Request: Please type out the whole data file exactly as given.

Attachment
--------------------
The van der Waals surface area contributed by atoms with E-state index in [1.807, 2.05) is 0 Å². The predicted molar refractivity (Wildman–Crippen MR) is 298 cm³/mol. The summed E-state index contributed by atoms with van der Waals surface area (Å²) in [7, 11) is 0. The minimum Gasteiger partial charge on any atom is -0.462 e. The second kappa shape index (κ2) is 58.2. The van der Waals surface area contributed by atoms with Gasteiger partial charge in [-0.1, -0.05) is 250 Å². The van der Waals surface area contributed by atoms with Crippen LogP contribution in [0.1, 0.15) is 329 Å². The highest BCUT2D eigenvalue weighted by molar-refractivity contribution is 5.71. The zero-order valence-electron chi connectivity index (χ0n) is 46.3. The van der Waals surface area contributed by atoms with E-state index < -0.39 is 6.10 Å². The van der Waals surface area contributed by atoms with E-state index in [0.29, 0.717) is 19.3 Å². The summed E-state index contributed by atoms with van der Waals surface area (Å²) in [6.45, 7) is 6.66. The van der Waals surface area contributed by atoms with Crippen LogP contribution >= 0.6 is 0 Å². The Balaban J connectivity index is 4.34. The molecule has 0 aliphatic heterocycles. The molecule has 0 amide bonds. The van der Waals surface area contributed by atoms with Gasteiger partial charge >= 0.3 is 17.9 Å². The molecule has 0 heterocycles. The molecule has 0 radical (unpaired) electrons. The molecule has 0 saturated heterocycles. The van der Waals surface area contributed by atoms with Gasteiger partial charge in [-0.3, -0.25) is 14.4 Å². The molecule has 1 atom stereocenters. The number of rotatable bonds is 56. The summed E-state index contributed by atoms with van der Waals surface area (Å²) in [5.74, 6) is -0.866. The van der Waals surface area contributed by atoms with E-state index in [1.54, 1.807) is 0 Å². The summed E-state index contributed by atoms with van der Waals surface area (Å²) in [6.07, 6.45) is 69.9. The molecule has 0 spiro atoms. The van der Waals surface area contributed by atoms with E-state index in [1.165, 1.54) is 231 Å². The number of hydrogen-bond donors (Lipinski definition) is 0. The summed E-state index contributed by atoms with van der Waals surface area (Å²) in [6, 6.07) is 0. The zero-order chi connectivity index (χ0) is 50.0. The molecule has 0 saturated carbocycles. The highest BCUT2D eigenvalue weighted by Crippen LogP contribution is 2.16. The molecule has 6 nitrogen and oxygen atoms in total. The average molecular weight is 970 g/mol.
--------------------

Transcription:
The van der Waals surface area contributed by atoms with E-state index in [1.807, 2.05) is 0 Å². The predicted molar refractivity (Wildman–Crippen MR) is 298 cm³/mol. The summed E-state index contributed by atoms with van der Waals surface area (Å²) in [7, 11) is 0. The minimum Gasteiger partial charge on any atom is -0.462 e. The second kappa shape index (κ2) is 58.2. The van der Waals surface area contributed by atoms with Gasteiger partial charge in [-0.1, -0.05) is 250 Å². The van der Waals surface area contributed by atoms with Crippen LogP contribution in [0.1, 0.15) is 329 Å². The highest BCUT2D eigenvalue weighted by molar-refractivity contribution is 5.71. The zero-order valence-electron chi connectivity index (χ0n) is 46.3. The van der Waals surface area contributed by atoms with E-state index < -0.39 is 6.10 Å². The van der Waals surface area contributed by atoms with E-state index in [0.29, 0.717) is 19.3 Å². The summed E-state index contributed by atoms with van der Waals surface area (Å²) in [6.45, 7) is 6.66. The van der Waals surface area contributed by atoms with Crippen LogP contribution >= 0.6 is 0 Å². The Balaban J connectivity index is 4.34. The molecule has 0 aliphatic heterocycles. The molecule has 0 amide bonds. The van der Waals surface area contributed by atoms with Gasteiger partial charge >= 0.3 is 17.9 Å². The molecule has 0 heterocycles. The molecule has 0 radical (unpaired) electrons. The molecule has 0 saturated heterocycles. The van der Waals surface area contributed by atoms with Gasteiger partial charge in [-0.3, -0.25) is 14.4 Å². The molecule has 1 atom stereocenters. The number of rotatable bonds is 56. The summed E-state index contributed by atoms with van der Waals surface area (Å²) in [5.74, 6) is -0.866. The van der Waals surface area contributed by atoms with E-state index in [1.54, 1.807) is 0 Å². The summed E-state index contributed by atoms with van der Waals surface area (Å²) in [6.07, 6.45) is 69.9. The molecule has 0 spiro atoms. The van der Waals surface area contributed by atoms with E-state index in [1.165, 1.54) is 231 Å². The number of hydrogen-bond donors (Lipinski definition) is 0. The summed E-state index contributed by atoms with van der Waals surface area (Å²) in [6, 6.07) is 0. The zero-order chi connectivity index (χ0) is 50.0. The molecule has 0 saturated carbocycles. The highest BCUT2D eigenvalue weighted by Crippen LogP contribution is 2.16. The molecule has 6 nitrogen and oxygen atoms in total. The average molecular weight is 970 g/mol.